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Response to Embrace the controversy: let’s offer Project Prevention on the NHS

Dominic is right thataddicts are competent to decide on sponsored sterilisation. I have argued that addicts can be autonomous and can consent to research trials involving drugs of addiction (Foddy, B., Savulescu, J.. (2006). ‘Addiction and Autonomy: Can Addicted People Consent to the Prescription of Their Drug of Addiction?’ Bioethics. 20 (1): 1-15 (Feb). DOI: 10.1111/j.1467-8519.2006.00470.x). I have also argued that paying people large amounts of money to participate in risky experiments does not coerce them or unreasonably induce them (Savulescu, J. (2001) ‘Taking the Plunge’. New Scientist; 169:50) and elsewhere that it is reasonable to offer people money for their organs – the only real ethical issue being to settle on a fair minimum price.

So there is nothing intrinsically wrong with offering addicts money to be sterilised. The only issue is – why stop at addicts? The principle behind this would seem to be that addicts are unfit to parent. But what about paedophiles, the mentally ill, or intellectually disabled? It is hard to see how the principle would not extend to a form of passive eugenics, like what the Nazis imposed in more extreme forms.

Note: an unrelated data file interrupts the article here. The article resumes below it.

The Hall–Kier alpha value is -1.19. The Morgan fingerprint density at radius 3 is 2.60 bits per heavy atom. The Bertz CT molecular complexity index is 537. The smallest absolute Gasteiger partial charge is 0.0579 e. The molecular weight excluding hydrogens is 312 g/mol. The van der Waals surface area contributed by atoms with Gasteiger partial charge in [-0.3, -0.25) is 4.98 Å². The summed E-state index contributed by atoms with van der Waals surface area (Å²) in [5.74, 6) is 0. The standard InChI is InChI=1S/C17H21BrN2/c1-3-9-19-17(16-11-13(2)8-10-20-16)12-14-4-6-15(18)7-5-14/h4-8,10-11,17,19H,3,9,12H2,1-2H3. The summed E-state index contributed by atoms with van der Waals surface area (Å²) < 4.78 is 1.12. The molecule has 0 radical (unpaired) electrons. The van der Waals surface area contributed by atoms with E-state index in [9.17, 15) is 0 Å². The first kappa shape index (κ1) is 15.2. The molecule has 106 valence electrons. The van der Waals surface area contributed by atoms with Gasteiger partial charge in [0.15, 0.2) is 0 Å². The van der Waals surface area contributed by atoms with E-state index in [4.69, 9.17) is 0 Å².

The obvious way to avoid this is to offer the inducement to everyone. This has the lovely consequence that those who don’t really want to or value parenting would take the money. And they are not likely to be any more model parents that addicts are.

The benefit of a policy of offering inducements to sterilisation is that it would select those who do not value, do not understand, do not want the role of parent. And it is precisely these people who are likely to be the worst parents.

Being a parent is, at best, a difficult job. Why not excuse those with the least motivation and determination? There are plenty of others willing to take their place. And the earth can only sustain a finite number of people.

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2 Comment on this post

  1. This response appears to ignore the power of the financial incentive to those who may be vulnerable to economic pressure. Put very bluntly: Rich (or even moderately well off) potentially bad parents will not take the money. It offers no incentive to them. I think this idea would be run the risk of ‘selecting’ the poor or vulnerable.

    The argument is also made in a religious, cultural and economic vacuum – try talking voluntary sterilisation to Catholics, Jews and Muslims or those in circumstances where having ten kids is a means of survival.

    This leads to the global population argument, which is redundant – first, because our discussion is about a small UK based idea, and second, because the population is already many billions over what the world can sustain.

    For me (and I’ll use that phrase that’s rare these days ‘I don’t know for sure’) – it’s at best ethically questionable and practically useless.

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